10 Characteristics of a Highly Effective Learning Environment

StudentThis post was originally published on TeachThought by Terry Heick

As the educational community is moving toward implementing the Common Core Standards, I have been publishing tools and strategies to support that effort (see below). Recently, I published the Top 10 Characteristics of Effective Vocabulary Instruction and The Top 10 Characteristics of a Literacy-Rich Classroom. Both support the Common Core State Standards since the requirement to use more nonfiction and informational text in our teaching will result in increased demands for effective vocabulary instruction and a literacy-rich classroom to support and enrich student learning.

Terry Heick, of TeachThought, wrote this piece prior to my thoughts around vocabulary and literacy-rich classrooms; I think it complements those two pieces quite nicely as we think more about how environment supports 21st century learning.

Wherever we are—the University of Sydney or Mississippi Elementary, we’d all like to think our classrooms are “intellectually active” places. Progressive learning (like our 21st Century Model) environments.

In short, highly effective and conducive to student-centered learning.

So we put together 10 characteristics of a highly effective classroom that can act as a kind of criteria to measure your own against.

See if you notice a pattern.

1.    The students ask the questions—good questions

This is not a feel-good implication, but really crucial for the whole learning process to work. The role of curiosity has been studied (and perhaps under-studied and under-appreciated), but suffice to say that if a learner enters any learning activity with little to no natural curiosity, prospects for meaningful interaction with texts, media, and specific tasks are bleak. (Interested in how to kill learner curiosity in 12 easy steps?)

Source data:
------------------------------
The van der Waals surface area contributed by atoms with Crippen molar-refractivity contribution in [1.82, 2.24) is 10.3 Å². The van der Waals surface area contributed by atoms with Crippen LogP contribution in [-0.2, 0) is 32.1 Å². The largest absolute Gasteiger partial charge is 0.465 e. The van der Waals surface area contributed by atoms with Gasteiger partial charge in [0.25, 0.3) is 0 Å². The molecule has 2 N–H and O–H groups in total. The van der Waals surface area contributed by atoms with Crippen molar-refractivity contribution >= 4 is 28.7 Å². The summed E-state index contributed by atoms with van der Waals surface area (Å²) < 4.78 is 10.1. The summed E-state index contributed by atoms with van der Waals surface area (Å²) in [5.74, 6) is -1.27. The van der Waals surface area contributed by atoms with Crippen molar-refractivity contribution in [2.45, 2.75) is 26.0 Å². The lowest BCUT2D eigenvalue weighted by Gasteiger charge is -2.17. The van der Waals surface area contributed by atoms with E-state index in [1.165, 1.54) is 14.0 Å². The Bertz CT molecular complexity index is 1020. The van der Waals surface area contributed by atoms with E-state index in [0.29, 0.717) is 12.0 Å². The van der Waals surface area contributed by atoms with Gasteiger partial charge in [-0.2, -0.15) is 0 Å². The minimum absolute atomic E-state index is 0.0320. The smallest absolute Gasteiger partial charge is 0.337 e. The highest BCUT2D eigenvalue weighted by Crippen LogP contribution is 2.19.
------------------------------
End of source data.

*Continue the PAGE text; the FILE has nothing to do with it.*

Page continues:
Many teachers force students (proverbial gun to head) to ask question at the outset of units or lessons, often to no avail. Cliché questions that reflect little understanding of the content can discourage teachers from “allowing” them. But the fact remains—if students can’t ask great questions—even as young as elementary school—something, somewhere is unplugged.

2.     Questions are valued over answers

Questions are more important than answers. So it makes sense that if good questions should lead the learning, there would be value placed on these questions. And that means adding currency whenever possible—grades (questions as assessment!), credit (give them points—they love points), creative curation (writing as a kind of graffiti on large post-it pages on the classroom walls), or simply praise and honest respect. See if you don’t notice a change.

3.     Ideas come from a variety of sources

Ideas for lessons, reading, tests, and projects—the fiber of formal learning—should come from a variety of sources. If they all come from you, TeachThought, and your PLN at-large, you’re risking a compliance over curiosity. Better sources? Mentors, the community, content experts outside of education, and even the students themselves.

Huge shift in credibility.

4.   A variety of instructional design methods are used

Inquiry-based learning, project-based learning, direct instruction, peer-to-peer learning, school-to-school, eLearning, Mobile learning, the flipped classroom, and on and on—the possibilities are endless. Chances are, none are incredible enough to suit every bit of content, curriculum, and learner diversity in your classroom. A characteristic of a highly-effective classroom, then, is diversity here, which also has the side-effect of improving your long-term capacity as anschool technology educator.